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Sunday, March 23, 2008

"When is it appropriate to send a dish back?" asks Robert Mathias, who recently ordered steak frites at Bistrot du Coin in Dupont Circle and didn't care for it. "Technically, nothing was wrong" with the entree, the District reader reports via e-mail. "The steak arrived at the temperature ordered." But the "heavily herbed" meat wasn't what he expected.

I posed his tricky question to several restaurateurs -- including Michel Verdon, a co-owner of the French bistro in question, who wishes Mathias had asked to speak to a manager so the problem could have been handled on the spot. "I want people to leave with a full stomach!" says Verdon. In this situation, had he been given the chance, the restaurateur says he would have prepared another steak for the customer and (rightly) charged him for the replacement.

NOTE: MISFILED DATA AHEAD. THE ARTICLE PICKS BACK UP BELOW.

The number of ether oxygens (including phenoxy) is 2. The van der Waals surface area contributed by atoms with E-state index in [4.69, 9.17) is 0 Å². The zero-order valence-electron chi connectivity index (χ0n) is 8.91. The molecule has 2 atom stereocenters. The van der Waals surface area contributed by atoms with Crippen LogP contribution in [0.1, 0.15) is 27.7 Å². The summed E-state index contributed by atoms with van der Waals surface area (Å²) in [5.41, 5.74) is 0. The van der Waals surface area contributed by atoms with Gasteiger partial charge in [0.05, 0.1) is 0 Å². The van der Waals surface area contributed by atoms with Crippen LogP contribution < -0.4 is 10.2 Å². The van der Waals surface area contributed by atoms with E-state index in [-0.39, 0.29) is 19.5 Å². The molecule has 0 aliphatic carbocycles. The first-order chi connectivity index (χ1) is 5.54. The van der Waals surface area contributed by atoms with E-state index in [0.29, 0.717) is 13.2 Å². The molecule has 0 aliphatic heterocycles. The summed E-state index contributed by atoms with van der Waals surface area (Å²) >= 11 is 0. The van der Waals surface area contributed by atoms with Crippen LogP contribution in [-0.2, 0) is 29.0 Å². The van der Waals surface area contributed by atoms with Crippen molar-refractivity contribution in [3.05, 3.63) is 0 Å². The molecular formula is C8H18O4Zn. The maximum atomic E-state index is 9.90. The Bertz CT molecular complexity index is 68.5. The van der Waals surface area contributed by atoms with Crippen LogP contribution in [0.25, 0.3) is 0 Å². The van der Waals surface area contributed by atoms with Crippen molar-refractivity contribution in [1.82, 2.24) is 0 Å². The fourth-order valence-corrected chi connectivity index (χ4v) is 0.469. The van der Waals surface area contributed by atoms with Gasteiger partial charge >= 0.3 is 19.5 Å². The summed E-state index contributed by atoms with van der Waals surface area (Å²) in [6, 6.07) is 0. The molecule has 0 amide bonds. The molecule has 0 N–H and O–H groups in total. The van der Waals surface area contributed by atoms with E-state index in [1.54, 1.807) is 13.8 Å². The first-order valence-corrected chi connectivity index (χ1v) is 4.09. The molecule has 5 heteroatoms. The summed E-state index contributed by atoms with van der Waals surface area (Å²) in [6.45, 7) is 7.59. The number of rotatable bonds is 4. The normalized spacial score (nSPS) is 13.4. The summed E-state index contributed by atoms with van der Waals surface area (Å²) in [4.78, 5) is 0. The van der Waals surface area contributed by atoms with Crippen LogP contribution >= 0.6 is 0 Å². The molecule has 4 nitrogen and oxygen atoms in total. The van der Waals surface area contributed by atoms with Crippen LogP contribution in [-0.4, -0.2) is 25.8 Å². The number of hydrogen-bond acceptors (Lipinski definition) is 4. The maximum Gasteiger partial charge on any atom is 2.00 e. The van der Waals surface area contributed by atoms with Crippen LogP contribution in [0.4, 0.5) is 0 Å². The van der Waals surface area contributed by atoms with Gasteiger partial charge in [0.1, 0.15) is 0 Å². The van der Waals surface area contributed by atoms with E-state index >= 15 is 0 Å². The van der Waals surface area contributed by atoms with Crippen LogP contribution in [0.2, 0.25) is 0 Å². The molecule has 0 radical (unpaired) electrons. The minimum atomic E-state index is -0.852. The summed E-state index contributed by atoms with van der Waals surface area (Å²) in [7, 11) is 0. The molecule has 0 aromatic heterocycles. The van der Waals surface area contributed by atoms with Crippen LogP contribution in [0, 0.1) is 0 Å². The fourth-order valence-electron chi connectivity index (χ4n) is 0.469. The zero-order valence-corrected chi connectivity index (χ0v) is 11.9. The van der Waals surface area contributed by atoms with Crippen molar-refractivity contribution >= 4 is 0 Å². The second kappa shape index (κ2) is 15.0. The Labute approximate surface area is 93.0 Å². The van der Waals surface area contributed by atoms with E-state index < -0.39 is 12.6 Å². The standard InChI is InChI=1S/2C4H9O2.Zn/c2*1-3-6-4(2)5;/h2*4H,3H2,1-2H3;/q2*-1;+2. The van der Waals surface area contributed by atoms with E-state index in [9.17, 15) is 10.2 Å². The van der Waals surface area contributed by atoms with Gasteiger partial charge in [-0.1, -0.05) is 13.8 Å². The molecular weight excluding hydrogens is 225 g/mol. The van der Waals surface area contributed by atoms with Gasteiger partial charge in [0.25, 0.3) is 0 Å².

Some etiquette tips for patrons who don't care for what they ordered: "I like to hear a reason" for someone not enjoying a dish, says Gillian Clark, the chef/owner at Colorado Kitchen in Washington. "It gives me an opportunity to fix it." Also: Expect to pay for a substitute dish, and don't wait until the last bite to register your feelings. Mary Abraham Reid, the co-owner of Del Merei Grille in Alexandria, recalls a customer who twice complained about her pork chops -- both times after eating the evidence.

Got a dining question? Send your thoughts, wishes and, yes, even gripes to asktom@washpost.com or to Ask Tom, The Washington Post Magazine, 1150 15th St. NW, Washington, D.C. 20071. Please include daytime telephone number.


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